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Vitus, Modestus, and Crescentia, Ss.


Martyrs. They appear to be victims of the persecution of Diocletian and are mentioned in the martyrology of st. jerome. Vitus appears in the old Sacramentarium Gelasianum, while Modestus and Crescentia were added in the Roman Missal (Milan 1474). Various copies of the passio do not merit credence, but according to them Vitus was born in Sicily or Lucania. His Christian nurse was Crescentia and her husband, Modestus. Since the fifth century churches were dedicated to St. Vitus in Rome, Sicily, and Sardinia. In the Middle Ages his cult spread, especially among Germans and Slavs, for his miraculous power against epilepsy, which was called "St. Vitus dance"; and for this reason he was enumerated among the "auxiliary saints" or 14 Holy Helpers. St. Vitus's relics were first taken to Saint Denis in Paris (c. 750), then to Corvey in Saxony (836); the head was taken from Pavia to Prague in 1355 by the Emperor Charles IV. Vitus is usually represented as immersed in a burning cauldron, or as holding a small one in his hand and a dog on a leash.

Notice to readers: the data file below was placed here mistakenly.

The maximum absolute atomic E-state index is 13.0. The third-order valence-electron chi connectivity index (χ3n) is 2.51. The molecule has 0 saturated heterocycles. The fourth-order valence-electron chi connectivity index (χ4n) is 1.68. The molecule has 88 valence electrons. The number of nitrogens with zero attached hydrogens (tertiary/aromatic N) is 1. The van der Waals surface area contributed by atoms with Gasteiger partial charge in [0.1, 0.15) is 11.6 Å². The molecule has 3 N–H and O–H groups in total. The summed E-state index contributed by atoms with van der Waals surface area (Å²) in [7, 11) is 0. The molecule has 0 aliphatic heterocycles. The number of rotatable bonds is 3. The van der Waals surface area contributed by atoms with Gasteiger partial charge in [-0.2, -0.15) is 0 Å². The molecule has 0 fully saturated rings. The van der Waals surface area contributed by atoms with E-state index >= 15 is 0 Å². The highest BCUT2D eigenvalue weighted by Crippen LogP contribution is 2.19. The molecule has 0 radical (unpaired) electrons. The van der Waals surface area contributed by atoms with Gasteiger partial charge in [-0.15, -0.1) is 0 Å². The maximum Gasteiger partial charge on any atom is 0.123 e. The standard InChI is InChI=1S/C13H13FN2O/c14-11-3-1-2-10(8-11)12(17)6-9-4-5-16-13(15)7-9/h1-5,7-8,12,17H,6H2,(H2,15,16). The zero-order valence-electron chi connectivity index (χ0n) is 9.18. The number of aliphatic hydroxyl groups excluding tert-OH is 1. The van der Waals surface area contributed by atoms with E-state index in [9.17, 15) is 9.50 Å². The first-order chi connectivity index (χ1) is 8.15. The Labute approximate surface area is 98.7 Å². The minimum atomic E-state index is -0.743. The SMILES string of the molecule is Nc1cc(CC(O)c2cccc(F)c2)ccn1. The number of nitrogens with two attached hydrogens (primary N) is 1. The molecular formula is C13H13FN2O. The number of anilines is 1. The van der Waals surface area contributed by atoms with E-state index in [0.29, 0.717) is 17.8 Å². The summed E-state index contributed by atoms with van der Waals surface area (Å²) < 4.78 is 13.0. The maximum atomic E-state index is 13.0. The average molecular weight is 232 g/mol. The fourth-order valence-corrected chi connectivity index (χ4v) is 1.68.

Feast: June 15.

Bibliography: Acta Sanctorum June 2:101342. Bibliotheca hagiographica latina antiquae et mediae aetatis, 2 v. (Brussels 18981901; suppl. 1911) 871123. j. braun, Tracht und Attribute der Heiligen in der deutschen Kunst (Stuttgart 1943) 728738. p. bruylants, Les Oraisons du Missel Romain, 2 v. (Louvain 1952) 1:107. a. paner, Swiety Wit (Gdansk 1995).

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